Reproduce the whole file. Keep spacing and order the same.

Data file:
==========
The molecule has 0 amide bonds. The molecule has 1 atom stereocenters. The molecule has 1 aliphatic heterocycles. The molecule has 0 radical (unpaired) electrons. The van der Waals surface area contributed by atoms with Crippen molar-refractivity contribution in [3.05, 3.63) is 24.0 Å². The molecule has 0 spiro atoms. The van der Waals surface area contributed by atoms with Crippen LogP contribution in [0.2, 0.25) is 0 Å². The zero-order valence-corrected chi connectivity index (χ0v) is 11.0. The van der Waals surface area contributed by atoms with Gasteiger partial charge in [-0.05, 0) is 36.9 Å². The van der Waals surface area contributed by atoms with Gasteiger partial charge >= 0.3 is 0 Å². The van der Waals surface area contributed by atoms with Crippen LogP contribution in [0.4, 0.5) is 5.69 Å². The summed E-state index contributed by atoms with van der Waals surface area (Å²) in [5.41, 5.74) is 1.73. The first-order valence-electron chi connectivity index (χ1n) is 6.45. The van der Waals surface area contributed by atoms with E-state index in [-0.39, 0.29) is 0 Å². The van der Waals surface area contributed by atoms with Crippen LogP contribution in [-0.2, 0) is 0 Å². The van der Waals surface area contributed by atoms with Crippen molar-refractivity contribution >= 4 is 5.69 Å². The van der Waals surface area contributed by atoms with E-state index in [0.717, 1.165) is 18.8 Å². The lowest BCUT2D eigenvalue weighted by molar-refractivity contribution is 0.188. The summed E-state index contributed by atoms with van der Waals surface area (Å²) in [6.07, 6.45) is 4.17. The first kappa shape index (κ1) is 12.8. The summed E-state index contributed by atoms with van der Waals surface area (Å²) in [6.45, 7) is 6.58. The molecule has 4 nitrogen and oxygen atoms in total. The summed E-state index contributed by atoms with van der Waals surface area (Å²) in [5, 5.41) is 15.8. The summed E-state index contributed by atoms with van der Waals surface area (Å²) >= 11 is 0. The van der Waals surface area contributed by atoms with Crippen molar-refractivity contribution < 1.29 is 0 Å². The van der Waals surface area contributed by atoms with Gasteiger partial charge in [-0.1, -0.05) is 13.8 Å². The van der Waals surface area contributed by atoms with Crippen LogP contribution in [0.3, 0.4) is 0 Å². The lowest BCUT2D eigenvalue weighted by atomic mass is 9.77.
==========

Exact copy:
The molecule has 0 amide bonds. The molecule has 1 atom stereocenters. The molecule has 1 aliphatic heterocycles. The molecule has 0 radical (unpaired) electrons. The van der Waals surface area contributed by atoms with Crippen molar-refractivity contribution in [3.05, 3.63) is 24.0 Å². The molecule has 0 spiro atoms. The van der Waals surface area contributed by atoms with Crippen LogP contribution in [0.2, 0.25) is 0 Å². The zero-order valence-corrected chi connectivity index (χ0v) is 11.0. The van der Waals surface area contributed by atoms with Gasteiger partial charge in [-0.05, 0) is 36.9 Å². The van der Waals surface area contributed by atoms with Gasteiger partial charge >= 0.3 is 0 Å². The van der Waals surface area contributed by atoms with Crippen LogP contribution in [0.4, 0.5) is 5.69 Å². The summed E-state index contributed by atoms with van der Waals surface area (Å²) in [5.41, 5.74) is 1.73. The first-order valence-electron chi connectivity index (χ1n) is 6.45. The van der Waals surface area contributed by atoms with E-state index in [-0.39, 0.29) is 0 Å². The van der Waals surface area contributed by atoms with Crippen LogP contribution in [-0.2, 0) is 0 Å². The van der Waals surface area contributed by atoms with Crippen molar-refractivity contribution >= 4 is 5.69 Å². The van der Waals surface area contributed by atoms with E-state index in [0.717, 1.165) is 18.8 Å². The lowest BCUT2D eigenvalue weighted by molar-refractivity contribution is 0.188. The summed E-state index contributed by atoms with van der Waals surface area (Å²) in [6.07, 6.45) is 4.17. The first kappa shape index (κ1) is 12.8. The summed E-state index contributed by atoms with van der Waals surface area (Å²) in [6.45, 7) is 6.58. The molecule has 4 nitrogen and oxygen atoms in total. The summed E-state index contributed by atoms with van der Waals surface area (Å²) in [5, 5.41) is 15.8. The summed E-state index contributed by atoms with van der Waals surface area (Å²) >= 11 is 0. The van der Waals surface area contributed by atoms with Crippen molar-refractivity contribution < 1.29 is 0 Å². The van der Waals surface area contributed by atoms with Gasteiger partial charge in [-0.1, -0.05) is 13.8 Å². The van der Waals surface area contributed by atoms with Crippen LogP contribution in [0.3, 0.4) is 0 Å². The lowest BCUT2D eigenvalue weighted by atomic mass is 9.77.